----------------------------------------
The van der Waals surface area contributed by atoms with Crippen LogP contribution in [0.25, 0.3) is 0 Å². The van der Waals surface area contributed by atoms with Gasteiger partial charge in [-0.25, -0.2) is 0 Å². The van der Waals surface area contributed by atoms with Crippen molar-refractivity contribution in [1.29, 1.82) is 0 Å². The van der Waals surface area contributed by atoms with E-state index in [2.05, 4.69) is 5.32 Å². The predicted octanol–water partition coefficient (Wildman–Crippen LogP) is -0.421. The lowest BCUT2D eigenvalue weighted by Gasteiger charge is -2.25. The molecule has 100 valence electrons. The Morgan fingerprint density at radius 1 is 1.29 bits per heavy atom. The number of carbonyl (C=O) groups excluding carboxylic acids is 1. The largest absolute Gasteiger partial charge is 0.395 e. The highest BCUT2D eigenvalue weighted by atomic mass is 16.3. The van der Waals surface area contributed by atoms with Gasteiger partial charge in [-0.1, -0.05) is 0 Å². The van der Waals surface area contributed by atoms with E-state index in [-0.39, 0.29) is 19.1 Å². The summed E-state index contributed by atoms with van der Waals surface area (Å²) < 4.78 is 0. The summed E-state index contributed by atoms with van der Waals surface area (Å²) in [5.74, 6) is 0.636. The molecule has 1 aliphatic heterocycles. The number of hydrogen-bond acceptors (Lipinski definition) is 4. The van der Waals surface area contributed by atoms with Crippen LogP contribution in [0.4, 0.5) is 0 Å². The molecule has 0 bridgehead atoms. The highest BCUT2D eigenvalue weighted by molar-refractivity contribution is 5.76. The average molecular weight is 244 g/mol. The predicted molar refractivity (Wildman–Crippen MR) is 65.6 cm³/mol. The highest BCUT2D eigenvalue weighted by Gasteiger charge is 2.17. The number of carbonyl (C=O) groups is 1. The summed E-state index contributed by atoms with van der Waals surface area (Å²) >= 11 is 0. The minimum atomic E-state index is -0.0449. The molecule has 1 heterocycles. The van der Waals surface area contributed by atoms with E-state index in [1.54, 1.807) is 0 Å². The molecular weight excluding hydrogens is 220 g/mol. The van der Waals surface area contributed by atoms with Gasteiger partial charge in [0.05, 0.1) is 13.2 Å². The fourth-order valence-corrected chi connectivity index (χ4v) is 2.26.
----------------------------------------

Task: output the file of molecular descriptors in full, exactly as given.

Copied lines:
The van der Waals surface area contributed by atoms with Crippen LogP contribution in [0.25, 0.3) is 0 Å². The van der Waals surface area contributed by atoms with Gasteiger partial charge in [-0.25, -0.2) is 0 Å². The van der Waals surface area contributed by atoms with Crippen molar-refractivity contribution in [1.29, 1.82) is 0 Å². The van der Waals surface area contributed by atoms with E-state index in [2.05, 4.69) is 5.32 Å². The predicted octanol–water partition coefficient (Wildman–Crippen LogP) is -0.421. The lowest BCUT2D eigenvalue weighted by Gasteiger charge is -2.25. The molecule has 100 valence electrons. The Morgan fingerprint density at radius 1 is 1.29 bits per heavy atom. The number of carbonyl (C=O) groups excluding carboxylic acids is 1. The largest absolute Gasteiger partial charge is 0.395 e. The highest BCUT2D eigenvalue weighted by atomic mass is 16.3. The van der Waals surface area contributed by atoms with Gasteiger partial charge in [-0.1, -0.05) is 0 Å². The van der Waals surface area contributed by atoms with E-state index in [-0.39, 0.29) is 19.1 Å². The summed E-state index contributed by atoms with van der Waals surface area (Å²) < 4.78 is 0. The summed E-state index contributed by atoms with van der Waals surface area (Å²) in [5.74, 6) is 0.636. The molecule has 1 aliphatic heterocycles. The number of hydrogen-bond acceptors (Lipinski definition) is 4. The van der Waals surface area contributed by atoms with Crippen LogP contribution in [0.4, 0.5) is 0 Å². The molecule has 0 bridgehead atoms. The highest BCUT2D eigenvalue weighted by molar-refractivity contribution is 5.76. The average molecular weight is 244 g/mol. The predicted molar refractivity (Wildman–Crippen MR) is 65.6 cm³/mol. The highest BCUT2D eigenvalue weighted by Gasteiger charge is 2.17. The number of carbonyl (C=O) groups is 1. The summed E-state index contributed by atoms with van der Waals surface area (Å²) >= 11 is 0. The minimum atomic E-state index is -0.0449. The molecule has 1 heterocycles. The van der Waals surface area contributed by atoms with E-state index in [1.54, 1.807) is 0 Å². The molecular weight excluding hydrogens is 220 g/mol. The van der Waals surface area contributed by atoms with Gasteiger partial charge in [0.05, 0.1) is 13.2 Å². The fourth-order valence-corrected chi connectivity index (χ4v) is 2.26.